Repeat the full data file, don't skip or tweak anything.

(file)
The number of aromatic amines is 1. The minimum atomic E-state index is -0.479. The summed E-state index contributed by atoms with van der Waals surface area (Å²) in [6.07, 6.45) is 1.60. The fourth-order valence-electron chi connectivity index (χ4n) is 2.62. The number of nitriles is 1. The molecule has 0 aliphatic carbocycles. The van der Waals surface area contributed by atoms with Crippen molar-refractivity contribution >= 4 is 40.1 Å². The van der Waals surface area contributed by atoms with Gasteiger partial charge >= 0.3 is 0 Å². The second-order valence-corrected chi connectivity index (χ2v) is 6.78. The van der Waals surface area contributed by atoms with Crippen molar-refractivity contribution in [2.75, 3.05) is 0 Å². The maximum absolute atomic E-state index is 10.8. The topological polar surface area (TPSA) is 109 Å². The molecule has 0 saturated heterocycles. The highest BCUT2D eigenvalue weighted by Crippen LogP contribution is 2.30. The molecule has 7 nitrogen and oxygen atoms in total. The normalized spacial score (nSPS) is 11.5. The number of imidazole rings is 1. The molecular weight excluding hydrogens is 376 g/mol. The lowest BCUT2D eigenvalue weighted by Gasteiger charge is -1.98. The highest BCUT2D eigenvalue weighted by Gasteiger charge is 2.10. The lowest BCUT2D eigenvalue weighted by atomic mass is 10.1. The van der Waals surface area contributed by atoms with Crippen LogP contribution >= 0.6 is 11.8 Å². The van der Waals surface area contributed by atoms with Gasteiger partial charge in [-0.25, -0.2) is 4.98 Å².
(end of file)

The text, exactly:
The number of aromatic amines is 1. The minimum atomic E-state index is -0.479. The summed E-state index contributed by atoms with van der Waals surface area (Å²) in [6.07, 6.45) is 1.60. The fourth-order valence-electron chi connectivity index (χ4n) is 2.62. The number of nitriles is 1. The molecule has 0 aliphatic carbocycles. The van der Waals surface area contributed by atoms with Crippen molar-refractivity contribution >= 4 is 40.1 Å². The van der Waals surface area contributed by atoms with Gasteiger partial charge >= 0.3 is 0 Å². The second-order valence-corrected chi connectivity index (χ2v) is 6.78. The van der Waals surface area contributed by atoms with Crippen molar-refractivity contribution in [2.75, 3.05) is 0 Å². The maximum absolute atomic E-state index is 10.8. The topological polar surface area (TPSA) is 109 Å². The molecule has 0 saturated heterocycles. The highest BCUT2D eigenvalue weighted by Crippen LogP contribution is 2.30. The molecule has 7 nitrogen and oxygen atoms in total. The normalized spacial score (nSPS) is 11.5. The number of imidazole rings is 1. The molecular weight excluding hydrogens is 376 g/mol. The lowest BCUT2D eigenvalue weighted by Gasteiger charge is -1.98. The highest BCUT2D eigenvalue weighted by Gasteiger charge is 2.10. The lowest BCUT2D eigenvalue weighted by atomic mass is 10.1. The van der Waals surface area contributed by atoms with Crippen LogP contribution >= 0.6 is 11.8 Å². The van der Waals surface area contributed by atoms with Gasteiger partial charge in [-0.25, -0.2) is 4.98 Å².